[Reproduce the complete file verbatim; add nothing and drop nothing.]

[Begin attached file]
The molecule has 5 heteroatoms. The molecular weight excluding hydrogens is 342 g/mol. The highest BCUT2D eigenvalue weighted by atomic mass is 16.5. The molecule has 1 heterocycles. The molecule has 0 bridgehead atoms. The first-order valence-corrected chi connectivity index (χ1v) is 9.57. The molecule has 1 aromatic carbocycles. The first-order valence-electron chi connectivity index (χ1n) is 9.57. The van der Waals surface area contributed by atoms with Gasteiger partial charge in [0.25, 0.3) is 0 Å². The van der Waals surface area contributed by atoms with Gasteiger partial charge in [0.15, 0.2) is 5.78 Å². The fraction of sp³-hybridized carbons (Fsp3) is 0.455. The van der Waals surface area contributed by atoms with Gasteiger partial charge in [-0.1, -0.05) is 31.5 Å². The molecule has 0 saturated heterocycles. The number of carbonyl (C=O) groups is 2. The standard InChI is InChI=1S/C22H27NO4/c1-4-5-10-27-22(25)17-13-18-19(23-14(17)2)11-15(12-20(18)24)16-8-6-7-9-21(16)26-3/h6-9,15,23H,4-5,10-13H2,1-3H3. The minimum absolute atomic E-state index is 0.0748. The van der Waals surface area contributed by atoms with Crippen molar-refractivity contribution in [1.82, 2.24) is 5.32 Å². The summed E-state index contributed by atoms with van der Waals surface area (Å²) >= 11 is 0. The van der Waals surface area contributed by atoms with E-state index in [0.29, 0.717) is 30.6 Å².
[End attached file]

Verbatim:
The molecule has 5 heteroatoms. The molecular weight excluding hydrogens is 342 g/mol. The highest BCUT2D eigenvalue weighted by atomic mass is 16.5. The molecule has 1 heterocycles. The molecule has 0 bridgehead atoms. The first-order valence-corrected chi connectivity index (χ1v) is 9.57. The molecule has 1 aromatic carbocycles. The first-order valence-electron chi connectivity index (χ1n) is 9.57. The van der Waals surface area contributed by atoms with Gasteiger partial charge in [0.25, 0.3) is 0 Å². The van der Waals surface area contributed by atoms with Gasteiger partial charge in [0.15, 0.2) is 5.78 Å². The fraction of sp³-hybridized carbons (Fsp3) is 0.455. The van der Waals surface area contributed by atoms with Gasteiger partial charge in [-0.1, -0.05) is 31.5 Å². The molecule has 0 saturated heterocycles. The number of carbonyl (C=O) groups is 2. The standard InChI is InChI=1S/C22H27NO4/c1-4-5-10-27-22(25)17-13-18-19(23-14(17)2)11-15(12-20(18)24)16-8-6-7-9-21(16)26-3/h6-9,15,23H,4-5,10-13H2,1-3H3. The minimum absolute atomic E-state index is 0.0748. The van der Waals surface area contributed by atoms with Crippen molar-refractivity contribution in [1.82, 2.24) is 5.32 Å². The summed E-state index contributed by atoms with van der Waals surface area (Å²) >= 11 is 0. The van der Waals surface area contributed by atoms with E-state index in [0.29, 0.717) is 30.6 Å².